I’d been starting to get a bit desperate wondering how to go about weighing gut reaction, so it was a relief when The Last Option felt so right. The ECEs were gorgeous and welcoming and friendly; I loved the way they interacted with the kids; the vibe was kind and unassuming; the playground was entirely constructed of old tires and offcuts of wood that the kids can reconfigure as they please; and – most importantly – Saoirse loved it as well.

(Although admittedly she loved all the other kindies too.)

She started the following day: walked into the place as if she owned it, picked out a book and demanded of some random adult that they read it to her. Like Finn, she appears to have decided goodbyes are superfluous.

My kids have taught me a bit about holding shit together in the last week

Photobomber continues her campaign of terror

 

Dublin Bay

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Thermonuclear guilt

Still relatively unscarred

Still relatively unscarred

Aw do I have to? Whyeeee? Alright alright ALRIGHT! Context, whatever.

So a few months ago I was at the local Toy Library, because now I’m the President I have important stuff to do there. You know, like naming our elk, and quality-testing plasma cars, and supergluing Strawberry Shortcake’s head back on because her neck is impractically flimsy. I also point at things, a lot.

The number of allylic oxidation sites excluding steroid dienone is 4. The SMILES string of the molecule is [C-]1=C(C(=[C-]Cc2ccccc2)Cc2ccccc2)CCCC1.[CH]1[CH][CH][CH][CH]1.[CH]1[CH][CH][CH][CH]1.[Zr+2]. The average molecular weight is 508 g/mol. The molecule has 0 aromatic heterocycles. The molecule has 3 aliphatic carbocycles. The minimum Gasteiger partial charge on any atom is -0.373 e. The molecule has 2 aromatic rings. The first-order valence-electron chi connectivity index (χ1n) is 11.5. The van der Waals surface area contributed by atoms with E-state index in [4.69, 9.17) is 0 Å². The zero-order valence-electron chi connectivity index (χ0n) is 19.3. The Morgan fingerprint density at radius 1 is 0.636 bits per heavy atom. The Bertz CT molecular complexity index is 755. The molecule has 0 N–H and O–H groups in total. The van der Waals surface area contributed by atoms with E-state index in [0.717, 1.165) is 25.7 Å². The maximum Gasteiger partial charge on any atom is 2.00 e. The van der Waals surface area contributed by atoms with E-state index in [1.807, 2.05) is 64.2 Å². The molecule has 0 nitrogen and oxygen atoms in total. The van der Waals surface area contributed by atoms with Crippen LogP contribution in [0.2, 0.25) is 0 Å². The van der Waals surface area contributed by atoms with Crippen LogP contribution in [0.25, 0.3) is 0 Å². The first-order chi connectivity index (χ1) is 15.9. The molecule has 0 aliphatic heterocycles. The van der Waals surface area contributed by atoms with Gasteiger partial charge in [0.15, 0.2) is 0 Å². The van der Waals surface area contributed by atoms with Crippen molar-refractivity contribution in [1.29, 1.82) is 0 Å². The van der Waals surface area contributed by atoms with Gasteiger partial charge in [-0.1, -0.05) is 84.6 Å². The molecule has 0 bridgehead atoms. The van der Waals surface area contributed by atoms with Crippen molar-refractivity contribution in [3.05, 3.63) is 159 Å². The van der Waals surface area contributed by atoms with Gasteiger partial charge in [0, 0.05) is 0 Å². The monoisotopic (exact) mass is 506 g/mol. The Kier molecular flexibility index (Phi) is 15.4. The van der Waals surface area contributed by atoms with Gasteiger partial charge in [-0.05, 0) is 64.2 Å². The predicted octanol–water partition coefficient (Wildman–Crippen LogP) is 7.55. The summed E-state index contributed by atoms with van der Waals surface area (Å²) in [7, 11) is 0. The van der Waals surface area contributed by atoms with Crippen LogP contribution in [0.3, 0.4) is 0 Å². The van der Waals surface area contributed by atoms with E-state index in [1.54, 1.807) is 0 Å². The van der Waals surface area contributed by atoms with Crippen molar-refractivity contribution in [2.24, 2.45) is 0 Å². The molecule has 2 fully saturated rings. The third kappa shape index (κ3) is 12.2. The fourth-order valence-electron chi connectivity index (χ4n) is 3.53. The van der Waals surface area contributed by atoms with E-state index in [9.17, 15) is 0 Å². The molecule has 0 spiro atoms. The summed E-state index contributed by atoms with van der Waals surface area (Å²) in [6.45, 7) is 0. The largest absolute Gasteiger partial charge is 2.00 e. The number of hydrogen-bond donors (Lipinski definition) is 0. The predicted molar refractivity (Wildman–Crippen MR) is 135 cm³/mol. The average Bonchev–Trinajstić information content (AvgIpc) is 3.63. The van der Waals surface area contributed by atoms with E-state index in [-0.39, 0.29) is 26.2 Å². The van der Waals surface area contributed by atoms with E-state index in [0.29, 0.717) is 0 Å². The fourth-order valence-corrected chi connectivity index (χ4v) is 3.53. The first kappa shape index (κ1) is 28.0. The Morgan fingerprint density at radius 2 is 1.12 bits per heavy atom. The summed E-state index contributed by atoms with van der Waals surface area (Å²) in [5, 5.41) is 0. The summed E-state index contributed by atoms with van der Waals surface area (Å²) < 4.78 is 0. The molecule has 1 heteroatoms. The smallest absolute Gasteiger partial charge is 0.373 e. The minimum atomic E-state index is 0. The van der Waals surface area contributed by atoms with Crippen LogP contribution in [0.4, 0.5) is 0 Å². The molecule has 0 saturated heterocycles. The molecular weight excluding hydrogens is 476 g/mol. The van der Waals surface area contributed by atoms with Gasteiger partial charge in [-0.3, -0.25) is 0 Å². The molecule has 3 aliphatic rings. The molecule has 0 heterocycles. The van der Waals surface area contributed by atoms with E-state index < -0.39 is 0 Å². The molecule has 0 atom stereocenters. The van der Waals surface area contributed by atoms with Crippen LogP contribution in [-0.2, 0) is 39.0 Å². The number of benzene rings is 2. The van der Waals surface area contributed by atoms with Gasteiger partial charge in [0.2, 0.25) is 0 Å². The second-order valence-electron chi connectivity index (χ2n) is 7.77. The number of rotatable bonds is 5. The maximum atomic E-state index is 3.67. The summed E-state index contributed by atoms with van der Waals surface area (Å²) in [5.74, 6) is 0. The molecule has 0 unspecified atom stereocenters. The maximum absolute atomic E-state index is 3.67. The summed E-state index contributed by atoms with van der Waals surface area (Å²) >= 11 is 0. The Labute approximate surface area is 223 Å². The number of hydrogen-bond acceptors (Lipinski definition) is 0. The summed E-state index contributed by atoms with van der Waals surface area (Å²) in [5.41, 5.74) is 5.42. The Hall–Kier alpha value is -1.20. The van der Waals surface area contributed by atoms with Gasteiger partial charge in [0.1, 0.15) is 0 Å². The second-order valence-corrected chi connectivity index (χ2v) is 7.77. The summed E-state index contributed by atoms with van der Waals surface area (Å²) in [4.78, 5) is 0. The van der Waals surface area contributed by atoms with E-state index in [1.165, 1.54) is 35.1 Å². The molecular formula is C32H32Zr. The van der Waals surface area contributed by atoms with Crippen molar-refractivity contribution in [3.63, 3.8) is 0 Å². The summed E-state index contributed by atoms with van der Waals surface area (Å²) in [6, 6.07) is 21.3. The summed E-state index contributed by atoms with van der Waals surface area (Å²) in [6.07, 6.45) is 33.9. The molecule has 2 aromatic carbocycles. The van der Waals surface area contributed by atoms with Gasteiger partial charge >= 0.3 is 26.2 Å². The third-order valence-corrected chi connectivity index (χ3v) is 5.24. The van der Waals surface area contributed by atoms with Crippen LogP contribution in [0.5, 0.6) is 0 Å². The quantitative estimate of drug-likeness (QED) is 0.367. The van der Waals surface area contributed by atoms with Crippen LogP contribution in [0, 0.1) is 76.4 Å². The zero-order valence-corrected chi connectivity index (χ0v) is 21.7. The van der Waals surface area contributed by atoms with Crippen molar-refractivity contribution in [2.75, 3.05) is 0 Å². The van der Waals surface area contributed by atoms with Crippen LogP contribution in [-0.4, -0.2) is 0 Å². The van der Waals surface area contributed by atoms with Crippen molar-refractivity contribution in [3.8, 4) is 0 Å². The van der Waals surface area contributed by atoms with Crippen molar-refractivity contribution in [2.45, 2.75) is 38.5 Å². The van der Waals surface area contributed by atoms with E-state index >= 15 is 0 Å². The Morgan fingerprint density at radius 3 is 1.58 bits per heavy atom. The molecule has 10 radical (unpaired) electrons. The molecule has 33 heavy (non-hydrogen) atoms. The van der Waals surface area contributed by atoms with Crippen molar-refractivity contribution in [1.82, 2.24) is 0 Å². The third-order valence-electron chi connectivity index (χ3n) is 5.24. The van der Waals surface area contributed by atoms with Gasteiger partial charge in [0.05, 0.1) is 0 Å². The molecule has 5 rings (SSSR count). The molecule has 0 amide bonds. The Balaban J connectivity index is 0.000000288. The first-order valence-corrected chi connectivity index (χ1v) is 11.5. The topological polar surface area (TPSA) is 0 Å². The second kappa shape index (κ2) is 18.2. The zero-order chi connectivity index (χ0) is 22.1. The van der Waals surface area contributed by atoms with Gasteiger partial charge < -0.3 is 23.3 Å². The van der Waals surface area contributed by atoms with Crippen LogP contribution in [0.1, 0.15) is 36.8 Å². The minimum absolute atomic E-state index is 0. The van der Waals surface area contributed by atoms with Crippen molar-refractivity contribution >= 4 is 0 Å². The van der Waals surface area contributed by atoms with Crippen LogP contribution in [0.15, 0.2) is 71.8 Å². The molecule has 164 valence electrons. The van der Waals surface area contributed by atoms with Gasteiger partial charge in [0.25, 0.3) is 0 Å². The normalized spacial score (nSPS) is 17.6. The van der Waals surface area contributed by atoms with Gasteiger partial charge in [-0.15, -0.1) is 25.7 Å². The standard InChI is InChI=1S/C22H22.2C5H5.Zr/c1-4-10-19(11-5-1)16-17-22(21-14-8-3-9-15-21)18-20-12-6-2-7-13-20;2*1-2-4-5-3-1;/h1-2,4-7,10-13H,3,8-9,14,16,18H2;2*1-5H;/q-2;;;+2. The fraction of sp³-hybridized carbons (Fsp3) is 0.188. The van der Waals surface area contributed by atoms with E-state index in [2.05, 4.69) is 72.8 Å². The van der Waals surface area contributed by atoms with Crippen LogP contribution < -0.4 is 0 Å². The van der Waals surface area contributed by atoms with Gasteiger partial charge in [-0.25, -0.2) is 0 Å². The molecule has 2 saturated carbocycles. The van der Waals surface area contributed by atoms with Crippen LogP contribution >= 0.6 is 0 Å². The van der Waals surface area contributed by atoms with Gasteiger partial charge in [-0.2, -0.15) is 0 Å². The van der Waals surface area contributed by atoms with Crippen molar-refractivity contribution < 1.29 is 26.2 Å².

Anyway, Fiona said, “I’ve gotta go soon. I collect Macey from school at three.”

At which point, my thought process went something like this: “Bo collecta! Makin moves yeah on the dance floor – what IS that song? I wish life were a musical. Then I could bust out the tunes and funky moves and people wouldn’t think I was crayzay. Re rewind. When the crowd say bo colleeecta. Crunch. Grindgrindgrindgrindgrind CLICK! FUUUCK!”

Because it was then I realised I’d forgotten to pick up Finn from kindy at 14:30.

I squealed out of the carpark on a dense cloud of burnt rubber. When I flung myself into kindy half an hour late, all the chairs were upside down on the tables and Finn was sitting dolefully on the floor with his backpack on.

“Sorry!” I gasped.

“Don’t worry, it happens all the time,” said the ECEs kindly – but I refused to be appeased. I mean, I bet they say that to all the parents.

He probably had a better time there than at home, where there’s no playdough and he’s not allowed to stand on the sofa- ok look, there’s no way to make it better and I’m going to feel guilty about abandoning my child until my dying day.

So there’s the context: past, present and future.

Last week I was at the Toy Library, when I looked at my watch and it was-

“FUCKING TWO THIRTY!”

“Have you forgotten your child again?” asked Maria. I would have challenged her about the unnecessary emphasis she placed on the last word – I mean, I’d only forgotten Finn once – except I was thrashing it out the door.

I was only five minutes late and trying to gallop elegantly up the path when I met my mate, Maxine.

And her son, Q, said, “Hello, Niamh! What are you doing here?”

“Hello, Q! I’m here to pick up Finn!” I said, as if I were speaking to a four year old – which, in fairness, Q is – but also I admittedly gave Maxine a look conveying that perhaps she should spend more time doing some cognitive development role playing with her son because what the fuck else would I be doing there?